Despite the audience being restricted to hand-picked party loyalists from both sides, you didn’t have to watch a worm to realise that Rudd won the National Press Club’s televised debate in the Great Hall of Parliament on Sunday.
In the most viewed political debate in Australian history, Howard looked out of touch and flustered – at one point looking like he was on the verge of a heart attack. But that’s not to say he hasn’t previously lost a debate before going on to win an election.
But this time things are different – the scare campaign on unions isn’t sticking and, after Labor’s ultimate blunder of not countering the Government’s propaganda on interest rates at the last election, Rudd made sure to hammer Howard’s own record as Treasurer again and again.
The PM’s counter response was pathetic in comparison – questioning whether Rudd would have the diplomatic ear of the Chinese and American presidents when Rudd speaks Mandarin and constitutional limits mean G.W. Bush will be gone next year. What was he thinking?
And thankfully for us, neither leader felt the need to drag up the old wedge code words – “Australia’s Christian heritage” and “family values” – despite the whole debate being targeted solely at those in our “working families”, a.k.a. Middle Australia. There were no exceptions – and no mention of our rights either.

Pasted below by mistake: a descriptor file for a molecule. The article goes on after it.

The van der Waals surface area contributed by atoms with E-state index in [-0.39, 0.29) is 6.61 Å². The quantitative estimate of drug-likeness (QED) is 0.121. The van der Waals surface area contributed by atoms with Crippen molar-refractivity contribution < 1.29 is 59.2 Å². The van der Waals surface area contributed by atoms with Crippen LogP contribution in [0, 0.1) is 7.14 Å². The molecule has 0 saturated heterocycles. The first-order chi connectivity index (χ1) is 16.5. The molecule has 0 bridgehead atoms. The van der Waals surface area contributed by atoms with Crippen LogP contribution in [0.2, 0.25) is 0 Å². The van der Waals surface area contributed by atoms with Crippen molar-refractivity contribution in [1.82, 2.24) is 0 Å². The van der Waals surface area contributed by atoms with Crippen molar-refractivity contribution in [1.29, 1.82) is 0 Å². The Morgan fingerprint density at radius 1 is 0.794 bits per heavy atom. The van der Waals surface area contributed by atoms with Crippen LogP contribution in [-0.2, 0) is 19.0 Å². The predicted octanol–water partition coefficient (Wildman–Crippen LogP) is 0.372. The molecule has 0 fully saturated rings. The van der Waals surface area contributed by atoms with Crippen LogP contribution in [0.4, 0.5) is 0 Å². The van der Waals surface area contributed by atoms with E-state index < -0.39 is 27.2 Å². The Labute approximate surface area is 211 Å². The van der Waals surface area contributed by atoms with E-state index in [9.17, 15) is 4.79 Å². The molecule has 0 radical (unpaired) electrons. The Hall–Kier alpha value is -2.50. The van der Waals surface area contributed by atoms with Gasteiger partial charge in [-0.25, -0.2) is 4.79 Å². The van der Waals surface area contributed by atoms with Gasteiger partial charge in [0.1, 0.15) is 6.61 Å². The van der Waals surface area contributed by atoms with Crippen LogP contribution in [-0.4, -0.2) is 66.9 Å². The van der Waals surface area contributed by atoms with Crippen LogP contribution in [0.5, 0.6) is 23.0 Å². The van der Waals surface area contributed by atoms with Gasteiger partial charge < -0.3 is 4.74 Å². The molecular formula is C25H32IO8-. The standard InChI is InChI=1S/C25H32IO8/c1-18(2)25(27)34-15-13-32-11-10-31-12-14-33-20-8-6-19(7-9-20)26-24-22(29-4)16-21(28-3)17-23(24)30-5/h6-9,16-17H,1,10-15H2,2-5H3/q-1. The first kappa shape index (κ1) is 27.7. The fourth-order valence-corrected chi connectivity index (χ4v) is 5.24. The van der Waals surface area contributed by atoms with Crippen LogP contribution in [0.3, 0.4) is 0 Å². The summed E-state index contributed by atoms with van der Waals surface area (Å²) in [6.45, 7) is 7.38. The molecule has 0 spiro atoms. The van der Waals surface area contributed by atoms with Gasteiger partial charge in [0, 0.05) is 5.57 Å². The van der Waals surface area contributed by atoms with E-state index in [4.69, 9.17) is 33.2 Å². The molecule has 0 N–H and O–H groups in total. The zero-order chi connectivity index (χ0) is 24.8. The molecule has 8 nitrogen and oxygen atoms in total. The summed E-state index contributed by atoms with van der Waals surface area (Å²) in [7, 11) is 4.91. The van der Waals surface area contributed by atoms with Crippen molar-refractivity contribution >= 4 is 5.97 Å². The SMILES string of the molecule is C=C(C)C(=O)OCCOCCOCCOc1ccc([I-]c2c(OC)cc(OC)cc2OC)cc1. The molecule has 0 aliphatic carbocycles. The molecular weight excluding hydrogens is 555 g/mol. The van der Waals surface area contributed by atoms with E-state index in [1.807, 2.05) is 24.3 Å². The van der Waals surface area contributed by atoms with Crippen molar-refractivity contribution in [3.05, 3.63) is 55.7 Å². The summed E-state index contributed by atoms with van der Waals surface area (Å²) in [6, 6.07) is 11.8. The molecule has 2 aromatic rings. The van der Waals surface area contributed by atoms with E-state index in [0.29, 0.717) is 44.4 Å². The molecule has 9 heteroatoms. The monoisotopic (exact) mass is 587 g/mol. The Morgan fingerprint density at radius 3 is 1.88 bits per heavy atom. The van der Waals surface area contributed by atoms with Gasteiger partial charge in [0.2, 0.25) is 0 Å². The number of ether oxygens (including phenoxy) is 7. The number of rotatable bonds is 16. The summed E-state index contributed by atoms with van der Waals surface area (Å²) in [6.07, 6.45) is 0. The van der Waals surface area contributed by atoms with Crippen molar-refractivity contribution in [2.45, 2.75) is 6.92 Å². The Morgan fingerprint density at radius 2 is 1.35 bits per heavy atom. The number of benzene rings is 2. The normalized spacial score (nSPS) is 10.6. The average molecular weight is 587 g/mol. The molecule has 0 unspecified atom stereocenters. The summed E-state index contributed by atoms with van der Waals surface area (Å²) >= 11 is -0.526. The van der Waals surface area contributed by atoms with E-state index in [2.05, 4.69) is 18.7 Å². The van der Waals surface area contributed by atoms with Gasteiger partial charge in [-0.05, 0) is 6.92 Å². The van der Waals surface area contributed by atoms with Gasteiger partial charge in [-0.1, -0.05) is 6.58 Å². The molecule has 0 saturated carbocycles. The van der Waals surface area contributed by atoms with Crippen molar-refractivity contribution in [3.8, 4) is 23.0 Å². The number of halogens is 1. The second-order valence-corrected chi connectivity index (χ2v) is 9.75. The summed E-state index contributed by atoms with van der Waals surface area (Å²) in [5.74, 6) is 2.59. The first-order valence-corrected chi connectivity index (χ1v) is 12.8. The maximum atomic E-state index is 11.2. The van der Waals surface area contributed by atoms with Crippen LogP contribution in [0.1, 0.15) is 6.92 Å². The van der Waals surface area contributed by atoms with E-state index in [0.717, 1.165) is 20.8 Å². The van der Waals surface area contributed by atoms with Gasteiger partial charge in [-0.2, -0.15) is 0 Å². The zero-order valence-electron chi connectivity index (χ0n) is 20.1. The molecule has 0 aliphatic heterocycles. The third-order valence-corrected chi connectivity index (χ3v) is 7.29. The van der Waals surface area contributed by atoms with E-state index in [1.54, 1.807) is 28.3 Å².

Earlier that same night another kind of forum occurred – and voters were invited. Having been left out of the debate, Bob Brown and the Greens Senators addressed a packed house in the Parliament’s Theatrette, taking questions from journalists and the general public. Everyone was invited.
Viewable through YouTube, the Greens’ People’s Forum gives an idea of the wider scope of debate that would have been available had the minor parties been allowed to speak alongside the big guns.
And multi-candidate election debates of that kind are not uncommon overseas – most years Canadian TV hosts three-way debates and in the US primary run-offs it’s not unusual to see televised debates featuring four or even five candidates. So surely a four- or five-way debate would be feasible here with minor party candidates admitted.
Until then we’ll be left with more of the same, stale debates pitched to the lowest common denominator and in that sort of forum we’re never going to hear our needs debated.
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